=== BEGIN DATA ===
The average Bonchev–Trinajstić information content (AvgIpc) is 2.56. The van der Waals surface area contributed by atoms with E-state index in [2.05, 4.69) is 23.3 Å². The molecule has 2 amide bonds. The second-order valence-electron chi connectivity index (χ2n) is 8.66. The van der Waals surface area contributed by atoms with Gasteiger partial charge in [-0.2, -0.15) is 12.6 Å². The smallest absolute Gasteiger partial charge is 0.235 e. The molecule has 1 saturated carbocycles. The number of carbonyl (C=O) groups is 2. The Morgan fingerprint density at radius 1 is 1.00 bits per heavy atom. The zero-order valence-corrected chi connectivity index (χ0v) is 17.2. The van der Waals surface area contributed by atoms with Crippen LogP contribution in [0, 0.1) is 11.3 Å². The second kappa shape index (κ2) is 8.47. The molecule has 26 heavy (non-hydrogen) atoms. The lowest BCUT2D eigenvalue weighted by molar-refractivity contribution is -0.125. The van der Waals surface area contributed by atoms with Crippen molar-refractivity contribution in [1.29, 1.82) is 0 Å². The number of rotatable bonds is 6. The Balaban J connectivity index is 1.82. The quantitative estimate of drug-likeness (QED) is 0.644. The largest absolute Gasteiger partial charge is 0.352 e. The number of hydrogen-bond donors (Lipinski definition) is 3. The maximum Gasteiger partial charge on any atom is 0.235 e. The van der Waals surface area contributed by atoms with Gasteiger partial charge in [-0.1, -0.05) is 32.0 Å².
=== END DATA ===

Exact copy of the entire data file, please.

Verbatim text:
The average Bonchev–Trinajstić information content (AvgIpc) is 2.56. The van der Waals surface area contributed by atoms with E-state index in [2.05, 4.69) is 23.3 Å². The molecule has 2 amide bonds. The second-order valence-electron chi connectivity index (χ2n) is 8.66. The van der Waals surface area contributed by atoms with Gasteiger partial charge in [-0.2, -0.15) is 12.6 Å². The smallest absolute Gasteiger partial charge is 0.235 e. The molecule has 1 saturated carbocycles. The number of carbonyl (C=O) groups is 2. The Morgan fingerprint density at radius 1 is 1.00 bits per heavy atom. The zero-order valence-corrected chi connectivity index (χ0v) is 17.2. The van der Waals surface area contributed by atoms with Crippen LogP contribution in [0, 0.1) is 11.3 Å². The second kappa shape index (κ2) is 8.47. The molecule has 26 heavy (non-hydrogen) atoms. The lowest BCUT2D eigenvalue weighted by molar-refractivity contribution is -0.125. The van der Waals surface area contributed by atoms with Crippen molar-refractivity contribution in [1.29, 1.82) is 0 Å². The number of rotatable bonds is 6. The Balaban J connectivity index is 1.82. The quantitative estimate of drug-likeness (QED) is 0.644. The largest absolute Gasteiger partial charge is 0.352 e. The number of hydrogen-bond donors (Lipinski definition) is 3. The maximum Gasteiger partial charge on any atom is 0.235 e. The van der Waals surface area contributed by atoms with Gasteiger partial charge in [-0.1, -0.05) is 32.0 Å².